The ballplayer formerly known as Mike Stanton has always been a physical force at the plate, evidenced by the now-second-longest home run of 2014 (the top spot now held by Mike Trout) and these older blasts. However, the rechristened Giancarlo Stanton has upped his game even more this year, and he's currently third in the league in fWAR, OPS, wRC+ and wOBA (all behind Trout and Troy Tulowitzki), second in total bases behind the red-hot Edwin Encarnacion, and fourth in home runs. He's on pace to set new career highs in pretty much every offensive category, including one that inspires some healthy skepticism: BABIP.
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While league-average BABIP usually ranges from around .290 to .310, Stanton's is an absurd .380 in 2014, trailing only Carlos Gomez. Over 247 balls in play, this works out to about 20 extra hits this season, inflating his average from .246 to .312. There's more than meets the eye to Stanton's numbers, though.
xBABIP is like other stats preceded by an "x": it's an adjusted version that's supposed to better capture the player's true skill. xBABIP gives more credit to players who hit line drives and have high HR/FB ratios, while penalizing players who pop up frequently. I used this xBABIP calculator, originally developed by slash12 at Beyond the Box Score, to dig deeper into Stanton's season. The table below shows his career BABIP and xBABIP, along with some batted ball data.
The result points toward Stanton's success being governed much more by his skill and power than by a run of good bounces. Yes, his BABIP and xBABIP are both above his career numbers, but they aren't as out of line as they initially appear. Plus, with five seasons of well-above-average BABIP, Stanton's sample size is approaching where the point where we can reasonably conclude he's one of those hitters who bucks the trend, like Ichiro and his crazy .344 career mark and 13 of 14 seasons above .300.
Some of this ability is explained by Stanton's sheer strength, and his ability to muscle balls deeper than most other hitters. The next table breaks down all balls in the air — popups, fly balls, and home runs — by how far they traveled. (Since hitF/X and fieldF/X data aren't available yet, this is by where the balls were fielded; calculations from Baseball Heatmaps.)
21% of his fly balls are traveling at least 370 feet, and over 48% go at least 280. When you up the cutoff to 325 feet, Stanton still manages to push 35% of fly balls that far. This power contributes to Stanton's 24.4% HR/FB rate, tops in the National League and second only to Jose Abreu's ridiculous 35.7% overall.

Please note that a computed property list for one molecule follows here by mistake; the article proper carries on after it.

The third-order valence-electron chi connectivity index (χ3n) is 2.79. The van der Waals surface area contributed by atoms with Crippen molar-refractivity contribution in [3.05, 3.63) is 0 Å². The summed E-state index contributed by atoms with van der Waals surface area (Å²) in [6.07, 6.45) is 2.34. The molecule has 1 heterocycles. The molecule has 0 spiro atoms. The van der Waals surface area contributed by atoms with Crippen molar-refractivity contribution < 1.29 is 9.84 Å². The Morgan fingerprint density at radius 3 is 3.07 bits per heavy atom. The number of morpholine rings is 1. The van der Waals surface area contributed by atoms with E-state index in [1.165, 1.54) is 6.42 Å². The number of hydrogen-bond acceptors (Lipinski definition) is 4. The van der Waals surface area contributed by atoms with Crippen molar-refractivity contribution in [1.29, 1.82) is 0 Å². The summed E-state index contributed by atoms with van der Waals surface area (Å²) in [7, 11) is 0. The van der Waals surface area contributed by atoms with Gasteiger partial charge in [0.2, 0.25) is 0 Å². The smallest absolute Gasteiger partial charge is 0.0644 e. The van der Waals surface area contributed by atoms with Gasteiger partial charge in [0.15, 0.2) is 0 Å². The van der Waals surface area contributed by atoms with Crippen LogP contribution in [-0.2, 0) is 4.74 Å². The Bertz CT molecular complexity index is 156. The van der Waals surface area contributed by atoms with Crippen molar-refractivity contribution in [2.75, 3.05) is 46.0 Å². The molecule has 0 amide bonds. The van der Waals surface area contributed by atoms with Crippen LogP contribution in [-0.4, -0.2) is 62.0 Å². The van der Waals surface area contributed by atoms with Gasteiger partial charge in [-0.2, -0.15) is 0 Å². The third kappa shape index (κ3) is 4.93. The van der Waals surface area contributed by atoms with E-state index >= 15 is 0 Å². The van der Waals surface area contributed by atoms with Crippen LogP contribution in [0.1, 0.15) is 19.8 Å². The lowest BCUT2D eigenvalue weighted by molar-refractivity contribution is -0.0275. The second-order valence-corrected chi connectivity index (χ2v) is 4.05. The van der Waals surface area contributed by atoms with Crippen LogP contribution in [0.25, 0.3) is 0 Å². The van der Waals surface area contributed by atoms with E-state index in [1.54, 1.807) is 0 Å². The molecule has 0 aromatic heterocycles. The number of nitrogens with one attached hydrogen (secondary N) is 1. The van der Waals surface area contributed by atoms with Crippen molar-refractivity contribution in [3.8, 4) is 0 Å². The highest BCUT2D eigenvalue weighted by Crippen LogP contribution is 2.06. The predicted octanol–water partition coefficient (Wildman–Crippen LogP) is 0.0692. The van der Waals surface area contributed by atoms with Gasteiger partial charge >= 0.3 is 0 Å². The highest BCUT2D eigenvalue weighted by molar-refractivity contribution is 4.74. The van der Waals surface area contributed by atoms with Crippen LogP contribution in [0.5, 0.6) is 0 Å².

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Keep in mind Stanton plays his home games in cavernous Marlins Park, which is 344 ft. / 418 ft. / 335 ft. to left / center / right, with deeper power alleys, and has a HR park factor of .818, which is sixth-worst in the majors. That means his power numbers would be even better if he played in a more hitter-friendly park — although he does get the benefit of playing several games a year at Atlanta and Philadelphia, which both have 1.145 HR park factors.
So what can we expect from Stanton over the rest of the season? Will he keep up his torrid pace, regress to more average production levels, or fall off completely?
Among the major projection systems, ZiPS and Steamer both forecast Stanton as being worth another 2.8 fWAR, to bring his season total to 7.1. That number would have placed him sixth in the majors last year. Stanton's already amassed 4.3 fWAR in a mere 80 games (conveniently, 81 for his team), so even playing at two-thirds of the level he did in the first half would put him above those projections. With Stanton's tendency to have a high BABIP and his undiminished power stroke, I wouldn't be surprised at all if he beat the forecasts by a solid margin. Plus, the Marlins are only four games out in an atrocious NL East (Atlanta and Washington are tied atop the division at 43-38), so Miami's going to need him to carry their offense if they have any hope of making the playoffs.
As a parting shot, take a look at this heat map from Brooks Baseball showing Stanton's slugging percentage in various locations this year. Pitch him anywhere up, and expect to get crushed. Leave one in the middle of the plate, and you'll be reaching for your tape measure.
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All statistics courtesy of FanGraphs, Baseball-Reference, Brooks Baseball, and ESPN; through Saturday. Batted-ball distance data from Baseball Heat Maps.
Steven Silverman is a contributor at Beyond the Box Score and a student at Carnegie Mellon University. You can follow him on Twitter at @Silver_Stats.